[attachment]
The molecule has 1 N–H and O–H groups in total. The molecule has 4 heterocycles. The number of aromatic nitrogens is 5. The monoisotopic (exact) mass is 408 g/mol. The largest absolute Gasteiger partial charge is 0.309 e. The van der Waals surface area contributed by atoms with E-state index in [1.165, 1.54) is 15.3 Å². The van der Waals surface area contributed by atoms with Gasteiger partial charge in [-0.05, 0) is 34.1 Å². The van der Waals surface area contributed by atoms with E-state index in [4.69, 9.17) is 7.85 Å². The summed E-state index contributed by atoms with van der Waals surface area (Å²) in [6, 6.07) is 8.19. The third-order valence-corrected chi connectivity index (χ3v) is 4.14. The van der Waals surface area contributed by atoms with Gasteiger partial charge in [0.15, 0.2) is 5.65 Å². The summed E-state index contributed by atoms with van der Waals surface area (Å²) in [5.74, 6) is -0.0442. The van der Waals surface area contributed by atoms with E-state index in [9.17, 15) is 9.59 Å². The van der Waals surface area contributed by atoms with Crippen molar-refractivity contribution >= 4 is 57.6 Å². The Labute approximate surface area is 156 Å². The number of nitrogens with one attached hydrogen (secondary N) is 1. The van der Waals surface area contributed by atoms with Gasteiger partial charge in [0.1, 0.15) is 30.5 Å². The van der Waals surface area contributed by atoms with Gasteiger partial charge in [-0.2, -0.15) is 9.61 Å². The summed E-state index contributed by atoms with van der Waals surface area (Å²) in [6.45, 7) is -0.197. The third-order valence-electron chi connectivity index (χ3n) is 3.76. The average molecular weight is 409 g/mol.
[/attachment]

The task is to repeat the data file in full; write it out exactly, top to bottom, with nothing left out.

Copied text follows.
The molecule has 1 N–H and O–H groups in total. The molecule has 4 heterocycles. The number of aromatic nitrogens is 5. The monoisotopic (exact) mass is 408 g/mol. The largest absolute Gasteiger partial charge is 0.309 e. The van der Waals surface area contributed by atoms with E-state index in [1.165, 1.54) is 15.3 Å². The van der Waals surface area contributed by atoms with Gasteiger partial charge in [-0.05, 0) is 34.1 Å². The van der Waals surface area contributed by atoms with E-state index in [4.69, 9.17) is 7.85 Å². The summed E-state index contributed by atoms with van der Waals surface area (Å²) in [6, 6.07) is 8.19. The third-order valence-corrected chi connectivity index (χ3v) is 4.14. The van der Waals surface area contributed by atoms with Gasteiger partial charge in [0.15, 0.2) is 5.65 Å². The summed E-state index contributed by atoms with van der Waals surface area (Å²) in [5.74, 6) is -0.0442. The van der Waals surface area contributed by atoms with E-state index in [9.17, 15) is 9.59 Å². The van der Waals surface area contributed by atoms with Crippen molar-refractivity contribution >= 4 is 57.6 Å². The Labute approximate surface area is 156 Å². The number of nitrogens with one attached hydrogen (secondary N) is 1. The van der Waals surface area contributed by atoms with Gasteiger partial charge in [0.1, 0.15) is 30.5 Å². The van der Waals surface area contributed by atoms with Gasteiger partial charge in [-0.2, -0.15) is 9.61 Å². The summed E-state index contributed by atoms with van der Waals surface area (Å²) in [6.45, 7) is -0.197. The third-order valence-electron chi connectivity index (χ3n) is 3.76. The average molecular weight is 409 g/mol.